Friday, January 9, 2015

Ontario Jobs Hare Beat Quebec Tortoise in 2014

(Updated 18 February 2016)
Statistics Canada data show that Ontario is back on top as the non-oil province with the strongest job growth in 2014 (12-month average compared to 2013). 

Yes, Alberta and Saskatchewan led the way again in 2014. The oil price was high for most of 2014. Ontario and the other non-oil provinces could not compete with Alberta and Saskatchewan in the 2014 job growth contest. Alberta, Saskatchewan and BC have been dominating job growth in Canada since 2000. But, 2014 may well mark the last hurrah for the western jobs boom until resource prices bounce back. 

Quebec lagged behind in 6th place among the 10 provinces. On an annual average basis, total jobs actually fell by 0.03% in Quebec between 2013 and 2014 vs. +0.8% growth in Ontario. Job growth was already lagging in Quebec when the Parti Quebecois government of Pauline Marois was defeated in April 2014. The incoming Couillard government may have then contributed to job stagnation with budget constraints imposed to meet the 2015-16 budget balance target.

The Quebec government will be in a much stronger position than Ontario to withstand the next recession. My hypothesis is that the Quebec jobs tortoise will catch up with and surpass the Ontario hare during the next economic cycle of recession and recovery. However, I can't predict whether Couillard's risk-averse approach to fiscal management will have paid off politically by the autumn of 2018 when both the Quebec and Ontario governments return to the polls.

GDP Growth 2014

Ontario's relatively strong employment performance in 2014 was consistent with relatively strong economic and income growth as measured by Gross Domestic Product (GDP). Ontario's real GDP (adjusted for changes in the prices of each province's products) growth of 2.7% in 2014 ranked 3rd among the provinces behind Alberta (4.8%) and BC (3.2%). Quebec ranked 6th with 1.5% real growth.

Alberta's years of strong GDP growth ended in 2014 and will not resume until the world oil price rebounds and/or Alberta goes through the painful transition to a post-oil future. 

Thursday, January 8, 2015

Will Ontario and Quebec Government Revenues Rise with the Falling Oil Price?

Lots of media talk recently about the changing of the guard in the Canadian economy. The oil-rich provinces of Alberta, Saskatchewan and Newfoundland will lose their economic mojo thanks to the recent halving of the world oil price. Ontario, Quebec and the other non-oil provinces will do relatively well after more than a decade of watching money and people flowing to the Alberta oil boom.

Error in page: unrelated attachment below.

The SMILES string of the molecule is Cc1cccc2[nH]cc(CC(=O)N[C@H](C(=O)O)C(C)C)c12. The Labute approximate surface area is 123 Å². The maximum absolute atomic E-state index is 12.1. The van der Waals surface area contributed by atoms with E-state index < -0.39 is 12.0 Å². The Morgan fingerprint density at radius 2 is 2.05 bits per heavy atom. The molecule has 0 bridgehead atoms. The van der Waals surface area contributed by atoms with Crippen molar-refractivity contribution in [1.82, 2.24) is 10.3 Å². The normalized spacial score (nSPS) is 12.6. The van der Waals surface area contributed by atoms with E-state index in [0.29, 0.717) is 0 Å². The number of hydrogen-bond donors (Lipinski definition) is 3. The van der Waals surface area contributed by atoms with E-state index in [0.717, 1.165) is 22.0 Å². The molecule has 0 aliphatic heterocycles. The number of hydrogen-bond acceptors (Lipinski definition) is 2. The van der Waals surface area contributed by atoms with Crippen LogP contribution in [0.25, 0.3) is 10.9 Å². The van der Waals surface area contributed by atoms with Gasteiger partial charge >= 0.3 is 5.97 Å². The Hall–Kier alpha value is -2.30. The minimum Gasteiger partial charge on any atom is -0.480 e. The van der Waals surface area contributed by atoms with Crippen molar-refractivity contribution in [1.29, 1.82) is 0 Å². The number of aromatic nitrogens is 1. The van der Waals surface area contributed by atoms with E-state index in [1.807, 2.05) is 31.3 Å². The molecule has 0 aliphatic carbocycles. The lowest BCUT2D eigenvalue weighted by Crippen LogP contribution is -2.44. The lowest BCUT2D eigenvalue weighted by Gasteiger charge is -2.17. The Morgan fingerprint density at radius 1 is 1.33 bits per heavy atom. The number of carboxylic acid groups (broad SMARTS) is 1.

I believe macroeconomists' predictions that income will grow faster in Ontario and Quebec than in the oil provinces during 2015 and subsequent years if the price of oil stays low in the present US$50 range. 
In past years before Ontario qualified for federal equalization payments, we would expect faster economic growth in Ontario to generate faster growth in Ontario government revenue.
But, now that Ontario is an equalization recipient, I am not sure whether this expectation will come true. 
The Ontario government's own revenues from income, sales and other taxes will rise as the Ontario economy strengthens pulled along by rising demand for Ontario exports to the United States. But, as Ontario's economy strengthens relative to the Canadian average, Ontario's entitlement to federal equalization revenue will fall. 
Even worse, the sharp fall in Alberta, Saskatchewan and Newfoundland government oil revenue -- estimated in some reports to be more than $10 billion/year drop for the 3 provinces combined plus BC which has some oil -- will reduce equalization payments to all provinces because total provincial government revenue to be equalized will be that much less.
At one time, total revenues for an equalization-receiving provincial government were tied tightly to the fortunes of all provinces. An increase in Prince Edward Island's revenue capacity per person relative to the national average would be offset more or less dollar-for-dollar by a decline in equalization revenue per person. But, the equalization formula has been amended significantly over the past decade. 
Equalization adjustments to changing economic and fiscal circumstances are now much more gradual. It may be the case that the Ontario and Quebec governments will reap a short-term total revenue gain from the economic growth generated by the oil price fall. However, over time, it is possible that equalization losses will offset Ontario and Quebec government revenue gains. 
I am not certain that the oil price fall and Ontario's sunnier economic outlook improve the chances that the Ontario government can meet its target of balancing the provincial budget by 2017-18. Quebec is more ambitious with a goal of balancing the 2015-16 budget. The difference between Quebec and Ontario is that Quebec is taking concrete steps to reach the balanced budget target. If Quebec's total revenue growth remains weak, Quebec might still get to balance.
I would be very interested in hearing comments from anyone out there who has kept up to date with the complex operation of the federal equalization formula. Am I right to suspect that Ontario's total revenue may not be boosted, and may even be cut slightly, by the effects of the oil price fall on the equalization formula? 
(Update 1 January 2016: I was interested to see in recent media reports that Ontario may be on its way out of equalization.)